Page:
Currency: North Korean won (₩) (KPW)
Listen to the national anthem
North Korea as an independent country is very short. In 1948 a Socialist government was formed in the north while a capitalist government was formed in the south. This was a powder keg just waiting to explode, as North Korea aligned itself with the Communist states of China and in some ways Russia. North Korea then became known as the Democratic People's Republic of Korea (DPRK). The southern half of the peninsula was aligned with the USA. On 25th June 1950, North Korean forces invaded the south. When America stepped in and invaded the north, China sent forces to repel the Americans as they closed in on the Chinese/North Korean border. On 27th July 1953, the fighting stopped and an armistice was signed, returning the border back to its original position. To this day there is still a state of war between North and South as no peace deal was ever signed. Today there is a de-militarized zone which acts as the border. This is also known as the 38th Parallel, a line of latitude, 38° north of the Equator.
The border is manned constantly with armed soldiers and countless watchtowers. The image above shows the only crossing where soldiers of the north and south stare at each other. The two buildings are buildings where representatives can meet and even inside there is a clear line that no one is allowed o cross.
The rest of the world term North Korea as the "hermit State", one that has decided to cut off all outside contact. Everything from TV, radio and even the Internet is controlled by the North Korean government and if you are caught listening to western radio or TV the consequences are dire. Many people have tried to escape the country but this proves very difficult and if caught the punishment could mean execution. Some people put themselves at tremendous risk smuggling in TV shows and films and even western music and smuggle out evidence of the brutality of life inside.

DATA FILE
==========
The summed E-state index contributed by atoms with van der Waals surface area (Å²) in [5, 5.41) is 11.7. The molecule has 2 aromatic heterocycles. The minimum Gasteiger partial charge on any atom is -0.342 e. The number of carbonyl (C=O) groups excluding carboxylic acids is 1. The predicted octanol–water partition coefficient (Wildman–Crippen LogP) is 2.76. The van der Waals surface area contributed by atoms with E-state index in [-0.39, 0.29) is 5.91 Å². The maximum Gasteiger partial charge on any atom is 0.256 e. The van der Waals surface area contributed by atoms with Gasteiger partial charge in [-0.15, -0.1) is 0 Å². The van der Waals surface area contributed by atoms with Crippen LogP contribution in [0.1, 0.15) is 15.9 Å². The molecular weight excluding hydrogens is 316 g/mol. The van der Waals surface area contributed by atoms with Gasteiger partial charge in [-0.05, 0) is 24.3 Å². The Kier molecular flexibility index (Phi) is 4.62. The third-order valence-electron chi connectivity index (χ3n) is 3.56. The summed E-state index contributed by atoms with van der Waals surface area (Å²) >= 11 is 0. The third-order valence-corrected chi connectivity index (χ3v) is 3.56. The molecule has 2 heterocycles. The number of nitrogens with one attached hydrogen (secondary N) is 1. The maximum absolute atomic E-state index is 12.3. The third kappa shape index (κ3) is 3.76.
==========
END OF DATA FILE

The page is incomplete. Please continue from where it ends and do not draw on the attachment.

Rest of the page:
The policy of huge amounts of borrowing and investment has left the country in a dire situation. It is said that an ideal 'Juche', formed by the former leader Kim Il-Sung, who dictates the countries path, making all the decisions. 'Juche', translated literally means 'self reliant'. When viewed from a satellite at night, the south is brightly lit up but the north is in darkness all except Pyongyang.
Huge events are put on for the leader at huge cost, by the ruling bodies. Events like the Arirang Festival (below).
Known as the Mass Games, the Arirang Festival of gymnastics and art performed by young people. Training for the events start as young as 5 years old and based upon their skill level. In most cases this becomes a lifetime practice right up until the persons retire. The performers are taken from 8 schools and are represented by different colours.
Arirang is a Korean folk story about a yong couple torn apart by a nasty landlord. This parting of lovers is meant to represent the splitting of the Korean peninsula. The festival itself is in the Guinness Book of World Records as the biggest choreographed event in the world. 100,000 athletes perform the dances and another 40,000 at the edges creating a background making the whole stadium move as though it was a moving picture. Naturally, the biggest event needs to be held in a suitable stadium and what could be better than the 150,000 seat Rungrado 1st of May Stadium, said to be the largest stadium in the world. Only recently have foreigners been allowed to watch the festival. The festival generally runs between August and September and began in 2002. It does not take place every year. The whole spectacle is to glorify Kim Il Sung and Kim Jong Il.